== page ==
Pandemic research is using AI technologies to address the fundamental biological mechanisms of the SARS-CoV-2 virus and associated COVID-19 disease, while simultaneously targeting the entire viral proteome to identify potential therapeutics.
The CANDLE project, meanwhile, attempts to solve large-scale machine learning problems for three cancer-related pilot applications: predicting drug interactions, predicting the state of molecular dynamics simulations, and predicting cancer phenotypes and treatment trajectories from patient documents.
“The testbed combines a number of bleeding-edge components, including the Cerebras CS-2, a Graphcore Colossus GC22, a SambaNova DataScale system, a Groq system, and a Habana Gaudi system,” Venkatram Vishwanath, lead for ALCF’s Data Science Group. “The juxtaposition of these machines is unique to the ALCF, opening the door to AI-driven data science workflows that, for the time being, are effectively unfeasible elsewhere. The AI testbed also provides a unique opportunity for AI vendors to target their system—in terms of both software and hardware—to meet the requirements of scientific AI workloads.”
The Cerebras CS-2 is a wafer-scale deep learning accelerator comprising 850,000 processing cores, each providing 48KB of dedicated SRAM memory for an on-chip total of 40GB and interconnected to optimize bandwidth and latency. Its software platform integrates popular machine learning frameworks such as TensorFlow and PyTorch.
The Graphcore Colossus, designed to provide state-of-the-art performance for training and inference workloads, consists of 1,216 IPU tiles, each of which has an independent core and tightly coupled memory. The Dell DSS8440, the first Graphcore IPU server, features 8 dual-IPU C2 PCIe cards, all connected with IPU-Link technology in an industry standard 4U server for AI training and inference workloads. The server has two sockets, each with 20 cores and 768GB of memory.
The SambaNova DataScale system is architected around the next-generation Reconfigurable Dataflow Unit (RDU) processor for optimal dataflow processing and acceleration. The SambaNova is a half-rack system consisting of two nodes, each of which features eight RDUs interconnected to enable model and data parallelism. SambaFlow, its software stack, extracts, optimizes, and maps dataflow graphs to the RDUs from standard machine learning frameworks, including TensorFlow and PyTorch.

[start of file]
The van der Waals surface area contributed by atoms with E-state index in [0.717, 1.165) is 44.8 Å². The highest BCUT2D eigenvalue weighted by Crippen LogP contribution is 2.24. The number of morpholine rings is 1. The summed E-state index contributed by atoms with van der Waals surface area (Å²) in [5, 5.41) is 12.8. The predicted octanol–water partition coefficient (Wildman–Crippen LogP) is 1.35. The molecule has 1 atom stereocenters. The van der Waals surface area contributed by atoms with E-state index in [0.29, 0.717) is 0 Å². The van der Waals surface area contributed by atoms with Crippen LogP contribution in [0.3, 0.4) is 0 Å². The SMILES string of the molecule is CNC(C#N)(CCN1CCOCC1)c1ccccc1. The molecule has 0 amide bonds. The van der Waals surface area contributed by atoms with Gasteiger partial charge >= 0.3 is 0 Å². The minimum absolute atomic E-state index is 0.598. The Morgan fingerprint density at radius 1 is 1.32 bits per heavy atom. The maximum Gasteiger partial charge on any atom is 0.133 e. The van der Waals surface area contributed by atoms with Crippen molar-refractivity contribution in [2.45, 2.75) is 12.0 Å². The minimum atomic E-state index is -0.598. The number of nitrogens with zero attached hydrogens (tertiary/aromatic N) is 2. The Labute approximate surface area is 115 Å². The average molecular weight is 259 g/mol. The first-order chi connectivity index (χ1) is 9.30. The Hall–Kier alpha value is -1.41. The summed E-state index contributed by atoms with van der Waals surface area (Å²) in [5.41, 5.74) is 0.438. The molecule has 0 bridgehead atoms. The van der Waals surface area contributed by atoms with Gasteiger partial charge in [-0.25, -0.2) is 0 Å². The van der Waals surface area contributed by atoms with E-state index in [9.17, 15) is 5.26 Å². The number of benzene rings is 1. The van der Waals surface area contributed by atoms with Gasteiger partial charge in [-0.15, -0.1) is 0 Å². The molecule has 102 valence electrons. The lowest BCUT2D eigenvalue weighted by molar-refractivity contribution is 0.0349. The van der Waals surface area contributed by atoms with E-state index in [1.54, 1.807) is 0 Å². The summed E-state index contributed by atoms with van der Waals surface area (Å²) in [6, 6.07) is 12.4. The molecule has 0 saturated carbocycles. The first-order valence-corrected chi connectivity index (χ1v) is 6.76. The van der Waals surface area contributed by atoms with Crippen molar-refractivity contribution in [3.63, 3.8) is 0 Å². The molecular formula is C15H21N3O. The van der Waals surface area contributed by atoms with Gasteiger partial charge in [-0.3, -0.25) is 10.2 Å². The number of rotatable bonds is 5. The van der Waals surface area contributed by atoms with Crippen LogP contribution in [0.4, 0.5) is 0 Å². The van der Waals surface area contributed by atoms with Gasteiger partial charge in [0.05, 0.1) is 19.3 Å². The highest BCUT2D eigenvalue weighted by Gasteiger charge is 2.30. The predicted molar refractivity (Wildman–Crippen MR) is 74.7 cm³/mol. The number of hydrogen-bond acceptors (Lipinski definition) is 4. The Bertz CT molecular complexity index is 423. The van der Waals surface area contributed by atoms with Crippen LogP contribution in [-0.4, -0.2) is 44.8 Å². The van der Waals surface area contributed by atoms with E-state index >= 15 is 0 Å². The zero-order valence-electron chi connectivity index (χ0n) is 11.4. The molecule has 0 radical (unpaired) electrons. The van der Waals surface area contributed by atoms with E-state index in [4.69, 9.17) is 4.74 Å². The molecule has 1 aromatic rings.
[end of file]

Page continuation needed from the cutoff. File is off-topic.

A Groq Tensor Streaming Processor (TSP) provides a scalable, programmable processing core and memory building block able to achieve 250 TFlops in FP16 and 1 PetaOp/s in INT8 performance. The Groq accelerators are PCIe gen4-based, and multiple accelerators on a single node can be interconnected via a proprietary chip-to-chip interconnect to enable larger models and data parallelism.
The Habana Gaudi processor features eight fully programmable VLIW SIMD tensor processor cores, integrating ten 100 GbE ports of RDMA over Converged Ethernet (RoCE) into each processor chip to efficiently scale training. The Gaudi system consists of two HLS-1H nodes, each with four Gaudi HL-205 cards. The software stack comprises the SynapseAI stack and provides support for TensorFlow and PyTorch.
A powerful new resource
Over the next year, the ALCF will continue to ramp up production use for the AI testbed, thereby solidifying its unique position among the facility’s powerful computing resources.
“The initial projects underway are just the tip of the iceberg,” Papka said. “The machines comprising the testbed will soon be leveraged for work that touches on virtually every discipline. While we don’t know exactly what’s going to happen, these systems will have an important role in shaping the scientific computing landscape.”